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Journal of Clinical Monitoring and Computing

, Volume 31, Issue 2, pp 443–448 | Cite as

To characterize the incidence of airway misplacement of nasogastric tubes in anesthetized intubated patients by using a manometer technique

  • Shao-Wei Hsieh
  • Hung-Shu Chen
  • Yi-Ting Chen
  • Kuo-Chuan HungEmail author
Original Research

Abstract

This study characterized the incidence of airway misplacement of nasogastric (NG) tubes in surgical patients, and the benefit of using a manometer to discriminate gastric placement from airway placement of NG tubes. Subjects included adult patients scheduled for abdominal surgery. After tracheal intubation, a 16 Fr. NG tube was inserted blindly through the nostril, and its position was assessed using the auscultation (10-ml air insufflation) or manometer (attached to NG tubes) techniques. Briefly, a biphasic pressure change synchronous with airway pressure during mechanical ventilation indicated airway misplacement. The presence of a notable pressure change while compressing the epigastric area indicated a gastric placement. A surgeon made the final confirmation of NG tube placement within the stomach using manual palpation of the tube immediately after laparotomy. The first-attempt success rate was 82.7 % in 104 patients. There were 29 misplacements of 130 attempted insertions (oral cavity, n = 23; trachea, n = 3; distal esophagus, n = 3). The incidence of airway misplacement was 2.9 % (3 of 104 cases). For confirmation of gastric placement, the auscultation technique had a sensitivity of 100.0 % and a specificity of 79.3 %. In contrast, the manometer technique had a sensitivity of 100.0 % and a specificity of 100.0 % in the discrimination of gastric placement from airway placement of NG tubes. Airway misplacement of NG tubes is not uncommon in surgical patients, and the manometer technique may be a reliable and safe method to discriminate gastric placement from airway placement of NG tubes.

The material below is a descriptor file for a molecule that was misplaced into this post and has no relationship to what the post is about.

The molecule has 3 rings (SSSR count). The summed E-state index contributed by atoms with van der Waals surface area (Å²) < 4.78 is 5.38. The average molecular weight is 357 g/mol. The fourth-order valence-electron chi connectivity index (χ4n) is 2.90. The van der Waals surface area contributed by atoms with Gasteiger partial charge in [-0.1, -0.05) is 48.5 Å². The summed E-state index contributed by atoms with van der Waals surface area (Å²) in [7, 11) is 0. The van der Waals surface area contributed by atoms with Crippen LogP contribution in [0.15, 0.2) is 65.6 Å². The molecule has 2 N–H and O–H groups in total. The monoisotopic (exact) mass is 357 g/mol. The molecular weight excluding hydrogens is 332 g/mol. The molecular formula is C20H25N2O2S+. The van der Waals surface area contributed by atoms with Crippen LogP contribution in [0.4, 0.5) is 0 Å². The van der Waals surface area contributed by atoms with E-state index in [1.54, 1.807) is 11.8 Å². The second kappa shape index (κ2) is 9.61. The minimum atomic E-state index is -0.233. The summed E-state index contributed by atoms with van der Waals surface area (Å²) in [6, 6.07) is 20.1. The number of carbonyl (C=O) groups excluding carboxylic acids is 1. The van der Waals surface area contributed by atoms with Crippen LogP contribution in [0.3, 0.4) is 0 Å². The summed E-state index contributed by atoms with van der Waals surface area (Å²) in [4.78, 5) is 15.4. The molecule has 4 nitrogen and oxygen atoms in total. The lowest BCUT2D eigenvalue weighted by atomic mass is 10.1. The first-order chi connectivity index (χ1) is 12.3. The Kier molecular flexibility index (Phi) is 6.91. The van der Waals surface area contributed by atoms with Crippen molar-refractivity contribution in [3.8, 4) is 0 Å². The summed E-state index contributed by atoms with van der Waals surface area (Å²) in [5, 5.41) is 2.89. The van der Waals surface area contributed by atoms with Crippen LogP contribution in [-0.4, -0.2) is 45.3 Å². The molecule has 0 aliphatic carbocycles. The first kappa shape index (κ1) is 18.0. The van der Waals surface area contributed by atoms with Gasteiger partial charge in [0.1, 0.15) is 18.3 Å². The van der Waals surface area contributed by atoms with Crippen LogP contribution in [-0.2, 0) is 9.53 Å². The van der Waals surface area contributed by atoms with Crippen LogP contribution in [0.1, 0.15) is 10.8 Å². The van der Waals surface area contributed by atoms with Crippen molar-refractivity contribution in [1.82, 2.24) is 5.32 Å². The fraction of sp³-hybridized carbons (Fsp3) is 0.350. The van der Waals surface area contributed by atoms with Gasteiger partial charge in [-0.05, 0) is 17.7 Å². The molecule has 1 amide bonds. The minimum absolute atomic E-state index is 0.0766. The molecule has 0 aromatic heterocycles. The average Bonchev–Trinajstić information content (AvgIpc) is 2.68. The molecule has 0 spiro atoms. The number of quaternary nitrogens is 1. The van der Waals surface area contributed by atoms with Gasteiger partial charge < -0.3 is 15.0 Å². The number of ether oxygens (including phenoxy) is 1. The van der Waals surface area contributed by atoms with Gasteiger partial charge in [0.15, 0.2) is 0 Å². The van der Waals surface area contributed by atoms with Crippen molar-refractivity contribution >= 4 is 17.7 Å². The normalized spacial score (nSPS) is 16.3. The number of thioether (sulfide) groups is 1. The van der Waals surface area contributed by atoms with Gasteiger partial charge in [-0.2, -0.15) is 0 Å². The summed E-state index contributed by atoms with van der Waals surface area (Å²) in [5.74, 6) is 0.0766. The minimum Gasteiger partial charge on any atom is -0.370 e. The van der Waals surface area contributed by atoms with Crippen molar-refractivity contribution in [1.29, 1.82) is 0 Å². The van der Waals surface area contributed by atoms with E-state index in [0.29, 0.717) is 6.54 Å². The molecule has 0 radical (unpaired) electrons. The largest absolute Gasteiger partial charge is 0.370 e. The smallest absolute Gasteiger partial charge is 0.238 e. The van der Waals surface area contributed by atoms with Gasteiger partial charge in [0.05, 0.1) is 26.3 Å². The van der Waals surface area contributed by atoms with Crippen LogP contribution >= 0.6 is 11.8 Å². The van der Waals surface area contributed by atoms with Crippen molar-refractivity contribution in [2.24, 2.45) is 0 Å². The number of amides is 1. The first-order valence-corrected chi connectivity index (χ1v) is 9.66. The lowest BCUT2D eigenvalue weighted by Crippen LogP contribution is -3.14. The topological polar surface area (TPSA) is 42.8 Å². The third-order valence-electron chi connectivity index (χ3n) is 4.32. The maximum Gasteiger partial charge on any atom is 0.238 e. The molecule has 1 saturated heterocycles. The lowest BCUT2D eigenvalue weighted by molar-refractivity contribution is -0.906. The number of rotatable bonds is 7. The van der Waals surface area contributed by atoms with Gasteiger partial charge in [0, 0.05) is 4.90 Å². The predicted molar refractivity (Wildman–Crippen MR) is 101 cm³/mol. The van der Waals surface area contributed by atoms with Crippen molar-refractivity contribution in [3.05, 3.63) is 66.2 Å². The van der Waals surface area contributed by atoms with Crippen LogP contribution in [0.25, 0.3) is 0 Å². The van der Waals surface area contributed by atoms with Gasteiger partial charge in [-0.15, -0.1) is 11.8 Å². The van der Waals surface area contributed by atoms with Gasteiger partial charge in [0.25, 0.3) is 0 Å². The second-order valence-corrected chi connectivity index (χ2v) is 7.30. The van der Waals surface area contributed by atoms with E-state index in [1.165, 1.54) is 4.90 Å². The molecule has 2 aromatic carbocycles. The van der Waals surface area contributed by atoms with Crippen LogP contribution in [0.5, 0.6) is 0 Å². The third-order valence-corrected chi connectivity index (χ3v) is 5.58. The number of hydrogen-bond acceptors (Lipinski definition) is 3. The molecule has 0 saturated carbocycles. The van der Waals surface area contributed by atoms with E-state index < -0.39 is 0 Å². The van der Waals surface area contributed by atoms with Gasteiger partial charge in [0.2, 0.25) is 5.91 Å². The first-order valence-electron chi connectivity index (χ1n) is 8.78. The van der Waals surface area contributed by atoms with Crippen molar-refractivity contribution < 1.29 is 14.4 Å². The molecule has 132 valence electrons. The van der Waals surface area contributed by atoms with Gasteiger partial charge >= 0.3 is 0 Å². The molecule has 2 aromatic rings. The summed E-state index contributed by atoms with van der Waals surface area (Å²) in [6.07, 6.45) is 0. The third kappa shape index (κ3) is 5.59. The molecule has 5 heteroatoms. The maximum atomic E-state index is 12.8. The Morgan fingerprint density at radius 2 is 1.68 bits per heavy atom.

Keywords

Nasogastric tube Manometer Tracheal tube Pneumothorax 

Notes

Acknowledgments

The authors would like to thank Enago (www.enago.tw) for the English language review.

Compliance with ethical standards

Conflict of interest

All contributing authors declare no conflicts of interest.

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Copyright information

© Springer Science+Business Media Dordrecht 2016

Authors and Affiliations

  • Shao-Wei Hsieh
    • 1
  • Hung-Shu Chen
    • 1
  • Yi-Ting Chen
    • 1
  • Kuo-Chuan Hung
    • 1
    Email author
  1. 1.Department of AnesthesiologyE-DA HospitalKaohsiungTaiwan, ROC

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